The Broadcaster's Loyalty Conundrum


The recent explosion of content, content distributors and platforms, means maintaining loyalty is more difficult than ever for network and channel brands.

These days, flagship programmes and ‘talent’ brands are often the ones who hold the viewer relationship and loyalty, not them. So what does this mean for broadcast brands going forward? Can they ultimately make this work in their favour?

2010 saw some of the major US networks launch silo reward schemes for cult programmes. USA started offering ‘Character Rewards’ for Psych in 2010; and ABC launched the ‘In Crowd’ for Pretty Little Liars super fans the same year. Others followed suit to dangle ‘points-mean-prizes’ carrots for viewing and sharing online content, programme participation, or positive word-of-mouth.

While it’s a great idea to provide fans with interactive rewarding experiences and to broaden the reach of returning series, the credit and loyalty transference back to the network is limited.

NBC’s Fan-it is a step in the right direction as it actively incentivises loyalty across the entire network. But I’d suggest the real hero here is HBO Connect. Not satisfied with offering material rewards through GetGlue, HBO’s unique second screen experience allows fans to join the conversation with like-minded others and easily navigate to more HBO programmes they might enjoy.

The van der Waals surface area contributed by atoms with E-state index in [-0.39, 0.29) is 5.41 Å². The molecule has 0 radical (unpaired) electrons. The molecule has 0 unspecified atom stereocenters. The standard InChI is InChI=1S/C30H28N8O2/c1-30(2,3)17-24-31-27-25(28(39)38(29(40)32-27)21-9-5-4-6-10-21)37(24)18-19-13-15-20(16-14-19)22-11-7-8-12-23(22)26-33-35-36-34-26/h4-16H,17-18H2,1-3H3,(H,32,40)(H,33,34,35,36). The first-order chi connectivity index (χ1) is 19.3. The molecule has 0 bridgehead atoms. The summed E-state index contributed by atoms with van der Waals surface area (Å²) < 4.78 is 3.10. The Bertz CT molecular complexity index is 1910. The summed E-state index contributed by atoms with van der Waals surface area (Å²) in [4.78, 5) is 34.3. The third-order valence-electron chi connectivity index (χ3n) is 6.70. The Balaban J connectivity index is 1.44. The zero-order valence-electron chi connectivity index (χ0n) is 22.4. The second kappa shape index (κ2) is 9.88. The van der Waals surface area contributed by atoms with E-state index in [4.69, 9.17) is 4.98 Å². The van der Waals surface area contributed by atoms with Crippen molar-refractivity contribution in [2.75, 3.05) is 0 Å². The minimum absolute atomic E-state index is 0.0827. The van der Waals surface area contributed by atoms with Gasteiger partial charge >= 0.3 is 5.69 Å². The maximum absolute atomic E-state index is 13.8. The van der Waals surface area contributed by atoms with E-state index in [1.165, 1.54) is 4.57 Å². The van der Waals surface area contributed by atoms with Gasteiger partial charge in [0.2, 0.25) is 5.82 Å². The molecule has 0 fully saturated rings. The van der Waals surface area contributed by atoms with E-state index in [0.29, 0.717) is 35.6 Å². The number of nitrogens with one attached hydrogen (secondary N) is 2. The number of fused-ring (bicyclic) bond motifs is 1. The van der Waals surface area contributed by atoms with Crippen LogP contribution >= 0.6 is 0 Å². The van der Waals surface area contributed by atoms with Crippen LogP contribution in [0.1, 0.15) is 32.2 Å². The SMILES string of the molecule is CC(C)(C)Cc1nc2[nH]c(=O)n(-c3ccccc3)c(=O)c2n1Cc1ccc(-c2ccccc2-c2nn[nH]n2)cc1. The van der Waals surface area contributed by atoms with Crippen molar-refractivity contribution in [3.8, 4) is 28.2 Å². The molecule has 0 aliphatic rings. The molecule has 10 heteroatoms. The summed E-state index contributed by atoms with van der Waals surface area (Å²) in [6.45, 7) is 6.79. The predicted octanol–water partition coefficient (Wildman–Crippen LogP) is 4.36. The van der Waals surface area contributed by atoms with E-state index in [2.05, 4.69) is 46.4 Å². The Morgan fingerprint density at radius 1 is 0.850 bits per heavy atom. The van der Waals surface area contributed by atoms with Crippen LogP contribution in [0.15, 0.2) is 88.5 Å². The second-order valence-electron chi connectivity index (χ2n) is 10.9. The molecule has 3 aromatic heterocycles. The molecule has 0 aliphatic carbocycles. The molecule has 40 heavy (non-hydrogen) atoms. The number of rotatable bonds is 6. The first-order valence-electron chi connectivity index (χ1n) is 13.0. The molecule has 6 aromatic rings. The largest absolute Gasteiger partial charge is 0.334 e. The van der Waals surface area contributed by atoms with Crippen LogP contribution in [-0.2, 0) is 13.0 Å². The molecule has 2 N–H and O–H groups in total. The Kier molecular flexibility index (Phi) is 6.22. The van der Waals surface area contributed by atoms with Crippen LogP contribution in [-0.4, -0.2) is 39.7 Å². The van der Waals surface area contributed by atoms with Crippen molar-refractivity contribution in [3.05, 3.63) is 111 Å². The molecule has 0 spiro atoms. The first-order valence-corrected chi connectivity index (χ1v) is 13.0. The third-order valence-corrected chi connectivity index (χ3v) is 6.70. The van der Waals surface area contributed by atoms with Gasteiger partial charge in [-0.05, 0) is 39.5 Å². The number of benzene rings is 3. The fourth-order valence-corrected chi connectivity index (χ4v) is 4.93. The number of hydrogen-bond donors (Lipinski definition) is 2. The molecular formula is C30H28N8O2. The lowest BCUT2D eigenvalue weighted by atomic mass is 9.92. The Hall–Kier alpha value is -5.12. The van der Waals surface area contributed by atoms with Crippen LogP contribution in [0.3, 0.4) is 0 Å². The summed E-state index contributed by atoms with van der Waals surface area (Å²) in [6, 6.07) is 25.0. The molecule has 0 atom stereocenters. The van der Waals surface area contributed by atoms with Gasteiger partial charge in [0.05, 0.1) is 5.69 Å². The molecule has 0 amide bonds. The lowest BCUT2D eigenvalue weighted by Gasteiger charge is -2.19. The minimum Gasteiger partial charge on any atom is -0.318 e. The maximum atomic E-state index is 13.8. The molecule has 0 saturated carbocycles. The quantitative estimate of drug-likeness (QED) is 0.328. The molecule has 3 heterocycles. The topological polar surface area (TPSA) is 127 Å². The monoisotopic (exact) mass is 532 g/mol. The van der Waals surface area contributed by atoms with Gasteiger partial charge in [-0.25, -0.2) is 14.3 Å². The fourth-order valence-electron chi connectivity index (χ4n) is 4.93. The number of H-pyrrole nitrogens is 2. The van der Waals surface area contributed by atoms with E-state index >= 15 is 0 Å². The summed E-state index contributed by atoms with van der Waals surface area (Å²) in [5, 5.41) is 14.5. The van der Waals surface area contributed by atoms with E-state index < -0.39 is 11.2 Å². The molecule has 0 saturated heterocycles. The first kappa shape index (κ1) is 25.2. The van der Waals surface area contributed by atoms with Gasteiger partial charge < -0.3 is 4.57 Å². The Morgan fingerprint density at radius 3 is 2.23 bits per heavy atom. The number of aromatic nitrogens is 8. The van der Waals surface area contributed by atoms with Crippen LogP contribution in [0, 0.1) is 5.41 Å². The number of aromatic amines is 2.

HBO cleverly has reclaimed the relationship with the viewer and it’s win-win for all.

Fans can engage further with the shows, have access to their stars, and the behind-the-scenes-talent, all courtesy of HBO. HBO, as a result, deepens its relationship with them. This social TV site goes beyond transactional rewards to ensure the programme and talent affinity is anchored back to the network.

So in the future, should all broadcasters be thinking about building loyalty through providing enhanced experiences rather than dangling reward carrots?

Channel 4’s Scrapbook and Food Network’s Pinterest collections provide more examples of creating ‘value-added’ services to drive loyalty. Curating content (beyond just their TV shows) in innovative, audience-friendly ways will ultimately lead to more loyal viewing behaviour, in VOD and in real-time.

Stepping further outside of broadcast land, there’s further inspiration for thinking differently.

Let’s consider some of the best practices from innovative technology brands like Apple and Skype, who have incredibly loyal fan-bases. They constantly have their brands, products and services in beta, inviting their users to contribute to making better brand experiences. They are testimony to a sense of shared responsibility and mutual respect fostering ultimate loyalty.

Couldn’t channel brands do something similar? Think e4 inviting viewers to create idents; or Fringe getting re-commissioned thanks to its fans, but on a grander scale.

So can we answer the broadcaster’s loyalty conundrum?

Well, we can learn from best practice, but the differences between broadcaster models means there is no one-size-fits-all approach. In the near future, advances in audio water-marking will make all kinds of new things possible, but the bottom line is we should be thinking about what will make viewers genuinely like us, as well as be loyal to us.

Are there any other examples of broadcast brands doing loyalty well? Let me know in the comments below.

Chrissy Jamieson, Planning Director